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The Champ Clark Bridge, built in 1928, is part of the U.S. Route 54 corridor and spans the Mississippi River connecting Louisiana, Missouri with the state of Illinois.

Second Implosion Planned for the Champ Clark Bridge

MACON – Demolition continues on the old Champ Clark Bridge in Louisiana. The first implosion to demolish two spans of the old bridge took place in October. Since then span 1 over the railroad tracks has been removed.  Now plans are in place for the second implosion to drop the remaining two truss spans, #4 & #5, on the Illinois side. 

This pair of truss spans is scheduled to be dropped into the Mississippi River Monday, Nov. 18 between 9:00 a.m. and 12:00 p.m.  “As we experienced with the first demolition event, the timing of the blast can be delayed. Massman Construction will do its best to have the blast occur within the scheduled window of time. However, ensuring the safety of everyone involved is their number one priority, so a delay may be possible,” stated Missouri Department of Transportation Project Director Keith Killen.

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Span Over Railroad Tracks to Be Dismantled on Old Champ Clark Bridge

HANNIBAL – The next step in the removal of the old Champ Clark Bridge is to begin dismantling the first span over the railroad tracks on the Missouri side.  “We are awaiting all the necessary approvals to implode the Illinois side spans, and in order to keep progressing with the removal, we will work on this span next,” explained Missouri Department of Transportation Project Director Keith Killen.  The work is scheduled for Tuesday, November 5, Wednesday, November 6 and Monday, November 11, weather permitting.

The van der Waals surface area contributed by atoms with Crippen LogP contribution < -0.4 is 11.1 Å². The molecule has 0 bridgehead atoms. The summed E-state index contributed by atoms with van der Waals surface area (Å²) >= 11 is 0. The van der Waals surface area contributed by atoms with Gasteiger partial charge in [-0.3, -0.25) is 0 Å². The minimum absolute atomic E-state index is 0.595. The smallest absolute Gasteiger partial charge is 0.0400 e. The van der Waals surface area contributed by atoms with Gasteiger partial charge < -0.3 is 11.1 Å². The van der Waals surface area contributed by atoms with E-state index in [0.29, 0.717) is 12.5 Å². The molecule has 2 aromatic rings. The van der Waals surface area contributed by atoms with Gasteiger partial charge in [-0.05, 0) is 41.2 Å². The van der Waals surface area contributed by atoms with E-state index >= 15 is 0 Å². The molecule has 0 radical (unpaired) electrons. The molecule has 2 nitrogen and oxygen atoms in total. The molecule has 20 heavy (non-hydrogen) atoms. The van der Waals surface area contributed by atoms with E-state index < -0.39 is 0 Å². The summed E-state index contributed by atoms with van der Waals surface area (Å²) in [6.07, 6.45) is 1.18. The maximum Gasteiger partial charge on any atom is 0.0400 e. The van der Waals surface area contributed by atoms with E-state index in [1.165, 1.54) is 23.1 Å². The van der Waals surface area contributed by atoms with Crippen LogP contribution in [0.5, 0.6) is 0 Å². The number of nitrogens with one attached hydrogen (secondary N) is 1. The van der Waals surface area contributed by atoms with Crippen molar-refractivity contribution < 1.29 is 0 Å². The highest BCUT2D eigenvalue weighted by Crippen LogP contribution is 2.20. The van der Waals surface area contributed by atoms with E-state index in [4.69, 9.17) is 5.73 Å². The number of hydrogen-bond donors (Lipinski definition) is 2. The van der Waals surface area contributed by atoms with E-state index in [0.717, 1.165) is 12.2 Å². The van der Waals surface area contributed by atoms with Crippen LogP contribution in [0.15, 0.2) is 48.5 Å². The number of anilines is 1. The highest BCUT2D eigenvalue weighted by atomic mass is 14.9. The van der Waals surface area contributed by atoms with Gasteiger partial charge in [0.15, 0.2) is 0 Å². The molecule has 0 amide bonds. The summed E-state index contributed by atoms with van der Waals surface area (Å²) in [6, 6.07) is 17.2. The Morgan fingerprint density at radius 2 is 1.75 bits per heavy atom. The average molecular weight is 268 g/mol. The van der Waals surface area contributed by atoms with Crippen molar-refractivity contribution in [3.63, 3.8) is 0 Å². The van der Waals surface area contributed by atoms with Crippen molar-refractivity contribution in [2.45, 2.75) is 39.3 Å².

The truss of the bridge span will be removed in segments.  “Our contractor will cut sections of the old bridge, then use a barge mounted crane to place the sections on a barge,” Killen explained.  The lane restrictions are necessary to allow crews to access the cut points on the old truss.

“There are three segments being removed that will require the lane restrictions, but when we get to the final segment, we will actually have to stop traffic for up to an hour because of the size of the segment,” Killen noted.  He added that because the size of that segment, it is safest for the traveling public to not be on the new bridge. The one-hour closure is tentatively scheduled for Monday, November 11, a time is to be determined.

Killen stressed the work could be delayed due to weather, especially wind.  Updates will be provided as work progresses.

Information will be distsributed as soon as the date is known for the demolition of the last two spans.